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Going Inward

The Role of Cultural Introspection in College Teaching

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Edited By Susan Diana Longerbeam and Alicia Fedelina Chávez

Going Inward is a pragmatic text for faculty in all disciplines who desire to deepen their reflection on teaching. Through the culturally introspective writings of faculty in a variety of academic disciplines, readers will gain a deeper understanding of faculty cultural influences on college teaching and student learning. This book introduces readers to cultural self-reflection as a powerful tool for insight into how our values and beliefs from our cultural and familial upbringing influence our teaching practice. Cultural self-reflection is a process for generating insights and empathy toward serving students from backgrounds and cultures both similar to and different from one’s own. The integrated design of the book’s three parts – cultural introspection, faculty culture and teaching autobiographies, and developing a culturally introspective practice – makes this book helpful to teaching faculty and academic administrators.
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Chapter Twenty-One: Running from Religion: Finding My Reconstructionist Academic Culture

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CHAPTER TWENTY - ONE

Running From Religion

Finding My Reconstructionist Academic Culture

ROBERT NEUSTADT

Global Languages and Cultures Northern Arizona University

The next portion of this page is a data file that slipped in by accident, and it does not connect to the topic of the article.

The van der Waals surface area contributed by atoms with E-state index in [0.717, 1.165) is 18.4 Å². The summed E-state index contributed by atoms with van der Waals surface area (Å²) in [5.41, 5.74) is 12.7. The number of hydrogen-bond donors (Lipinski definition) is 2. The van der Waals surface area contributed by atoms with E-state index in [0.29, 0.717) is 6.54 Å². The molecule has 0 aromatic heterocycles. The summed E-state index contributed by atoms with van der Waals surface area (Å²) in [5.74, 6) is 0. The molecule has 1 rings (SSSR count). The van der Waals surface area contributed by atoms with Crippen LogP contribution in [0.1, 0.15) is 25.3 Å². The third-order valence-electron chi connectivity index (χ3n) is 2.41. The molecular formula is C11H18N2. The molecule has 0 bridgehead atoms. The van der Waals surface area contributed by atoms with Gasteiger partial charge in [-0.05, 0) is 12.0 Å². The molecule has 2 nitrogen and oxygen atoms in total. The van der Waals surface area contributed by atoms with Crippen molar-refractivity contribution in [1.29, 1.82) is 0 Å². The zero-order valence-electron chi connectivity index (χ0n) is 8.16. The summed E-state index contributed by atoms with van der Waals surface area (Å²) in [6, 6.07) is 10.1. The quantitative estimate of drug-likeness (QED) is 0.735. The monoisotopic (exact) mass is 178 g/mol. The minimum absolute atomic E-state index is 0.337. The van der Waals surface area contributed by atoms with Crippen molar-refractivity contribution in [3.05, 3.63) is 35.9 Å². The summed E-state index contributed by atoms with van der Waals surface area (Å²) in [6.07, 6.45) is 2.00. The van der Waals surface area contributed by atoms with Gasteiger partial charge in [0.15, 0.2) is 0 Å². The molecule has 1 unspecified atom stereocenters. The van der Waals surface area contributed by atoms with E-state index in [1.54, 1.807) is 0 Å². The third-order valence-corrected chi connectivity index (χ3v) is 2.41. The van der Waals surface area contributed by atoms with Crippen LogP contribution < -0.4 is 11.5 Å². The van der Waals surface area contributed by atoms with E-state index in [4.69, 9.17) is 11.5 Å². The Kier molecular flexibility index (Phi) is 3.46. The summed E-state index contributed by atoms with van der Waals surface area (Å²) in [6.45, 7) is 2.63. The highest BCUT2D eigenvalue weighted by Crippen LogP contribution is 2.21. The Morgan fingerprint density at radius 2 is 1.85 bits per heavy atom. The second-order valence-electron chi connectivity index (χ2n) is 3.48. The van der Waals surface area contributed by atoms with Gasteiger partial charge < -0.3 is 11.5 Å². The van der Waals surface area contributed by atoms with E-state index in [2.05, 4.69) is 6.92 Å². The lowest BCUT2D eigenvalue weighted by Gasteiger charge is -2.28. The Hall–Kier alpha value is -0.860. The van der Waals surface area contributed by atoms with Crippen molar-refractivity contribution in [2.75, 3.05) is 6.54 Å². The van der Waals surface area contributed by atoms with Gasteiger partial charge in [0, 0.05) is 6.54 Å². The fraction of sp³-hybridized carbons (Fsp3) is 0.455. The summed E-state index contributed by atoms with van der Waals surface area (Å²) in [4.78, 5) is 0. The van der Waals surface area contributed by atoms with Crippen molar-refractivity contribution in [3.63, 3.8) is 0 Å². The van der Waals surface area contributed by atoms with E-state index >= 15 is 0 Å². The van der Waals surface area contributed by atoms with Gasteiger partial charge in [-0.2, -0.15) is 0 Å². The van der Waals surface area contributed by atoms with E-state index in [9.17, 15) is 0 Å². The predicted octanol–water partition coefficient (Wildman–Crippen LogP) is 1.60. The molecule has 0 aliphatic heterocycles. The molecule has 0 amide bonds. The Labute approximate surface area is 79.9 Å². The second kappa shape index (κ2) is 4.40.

I have spent most of my life running away from my religion. As a child, in Louisville, Kentucky, I felt annoyed when my father would pronounce with pride that some brilliant actor, author, or artist was Jewish, as if our religion had something to do with their accomplishments. The concept of a “chosen people” always struck me as arrogant and exclusionary. I never felt connected with Jewish religious services. As a boy, I would pass what felt like an eternity counting the big round lightbulbs that hung from the high ceiling in Temple Adath Israel. It was boring. I never felt comfortable praying to God. If God had the power to intercede on our behalf, the atrocities of the Conquest, the genocide of American Indians, the Holocaust, terrible accidents, diseases, and the famines that afflict people would not occur. If God were all-powerful, there would be no losers in football games. The nail in my coffin of religiosity came the day that Rabbi Waller repeated ad nauseum the importance of a new building, beseeching in his amplified tenor voice that congregation members dig deep and donate to raise the money to build “a new, a new, a new building” for a Temple in the suburbs. They sold the old downtown Temple—a neo-classical building...

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